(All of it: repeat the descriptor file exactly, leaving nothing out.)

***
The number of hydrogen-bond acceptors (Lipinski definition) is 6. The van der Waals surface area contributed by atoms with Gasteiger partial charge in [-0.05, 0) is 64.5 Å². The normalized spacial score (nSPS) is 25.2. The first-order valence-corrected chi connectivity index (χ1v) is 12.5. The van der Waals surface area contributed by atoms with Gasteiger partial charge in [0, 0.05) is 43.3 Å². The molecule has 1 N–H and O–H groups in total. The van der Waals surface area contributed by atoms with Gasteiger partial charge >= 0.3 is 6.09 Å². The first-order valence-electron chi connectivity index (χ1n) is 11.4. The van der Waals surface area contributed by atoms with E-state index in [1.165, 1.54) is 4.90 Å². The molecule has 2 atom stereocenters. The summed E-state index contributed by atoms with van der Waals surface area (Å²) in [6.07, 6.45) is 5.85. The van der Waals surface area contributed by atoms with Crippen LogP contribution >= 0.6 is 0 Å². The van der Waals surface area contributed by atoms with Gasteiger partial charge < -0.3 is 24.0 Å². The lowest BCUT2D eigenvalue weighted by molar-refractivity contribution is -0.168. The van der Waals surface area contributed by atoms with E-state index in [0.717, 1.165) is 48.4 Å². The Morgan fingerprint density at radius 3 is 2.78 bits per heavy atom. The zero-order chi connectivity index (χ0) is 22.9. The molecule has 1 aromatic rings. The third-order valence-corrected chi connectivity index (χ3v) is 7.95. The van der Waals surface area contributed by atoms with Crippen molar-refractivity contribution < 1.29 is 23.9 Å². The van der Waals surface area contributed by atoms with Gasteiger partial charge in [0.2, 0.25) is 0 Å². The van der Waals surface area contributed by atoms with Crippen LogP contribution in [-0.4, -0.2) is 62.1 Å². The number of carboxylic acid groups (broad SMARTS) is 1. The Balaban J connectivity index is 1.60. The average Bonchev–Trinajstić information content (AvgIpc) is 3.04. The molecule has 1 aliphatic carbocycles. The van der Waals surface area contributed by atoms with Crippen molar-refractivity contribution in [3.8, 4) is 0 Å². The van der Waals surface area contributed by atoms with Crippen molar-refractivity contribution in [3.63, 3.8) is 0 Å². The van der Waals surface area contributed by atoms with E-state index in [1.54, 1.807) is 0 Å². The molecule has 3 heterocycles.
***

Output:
The number of hydrogen-bond acceptors (Lipinski definition) is 6. The van der Waals surface area contributed by atoms with Gasteiger partial charge in [-0.05, 0) is 64.5 Å². The normalized spacial score (nSPS) is 25.2. The first-order valence-corrected chi connectivity index (χ1v) is 12.5. The van der Waals surface area contributed by atoms with Gasteiger partial charge in [0, 0.05) is 43.3 Å². The molecule has 1 N–H and O–H groups in total. The van der Waals surface area contributed by atoms with Gasteiger partial charge >= 0.3 is 6.09 Å². The first-order valence-electron chi connectivity index (χ1n) is 11.4. The van der Waals surface area contributed by atoms with E-state index in [1.165, 1.54) is 4.90 Å². The molecule has 2 atom stereocenters. The summed E-state index contributed by atoms with van der Waals surface area (Å²) in [6.07, 6.45) is 5.85. The van der Waals surface area contributed by atoms with Crippen LogP contribution >= 0.6 is 0 Å². The van der Waals surface area contributed by atoms with Gasteiger partial charge < -0.3 is 24.0 Å². The lowest BCUT2D eigenvalue weighted by molar-refractivity contribution is -0.168. The van der Waals surface area contributed by atoms with E-state index in [0.717, 1.165) is 48.4 Å². The Morgan fingerprint density at radius 3 is 2.78 bits per heavy atom. The zero-order chi connectivity index (χ0) is 22.9. The molecule has 1 aromatic rings. The third-order valence-corrected chi connectivity index (χ3v) is 7.95. The van der Waals surface area contributed by atoms with Crippen molar-refractivity contribution < 1.29 is 23.9 Å². The van der Waals surface area contributed by atoms with Gasteiger partial charge in [0.2, 0.25) is 0 Å². The van der Waals surface area contributed by atoms with Crippen LogP contribution in [-0.4, -0.2) is 62.1 Å². The number of carboxylic acid groups (broad SMARTS) is 1. The Balaban J connectivity index is 1.60. The average Bonchev–Trinajstić information content (AvgIpc) is 3.04. The molecule has 1 aliphatic carbocycles. The van der Waals surface area contributed by atoms with Crippen molar-refractivity contribution in [3.8, 4) is 0 Å². The van der Waals surface area contributed by atoms with Crippen molar-refractivity contribution in [3.63, 3.8) is 0 Å². The van der Waals surface area contributed by atoms with E-state index in [1.54, 1.807) is 0 Å². The molecule has 3 heterocycles.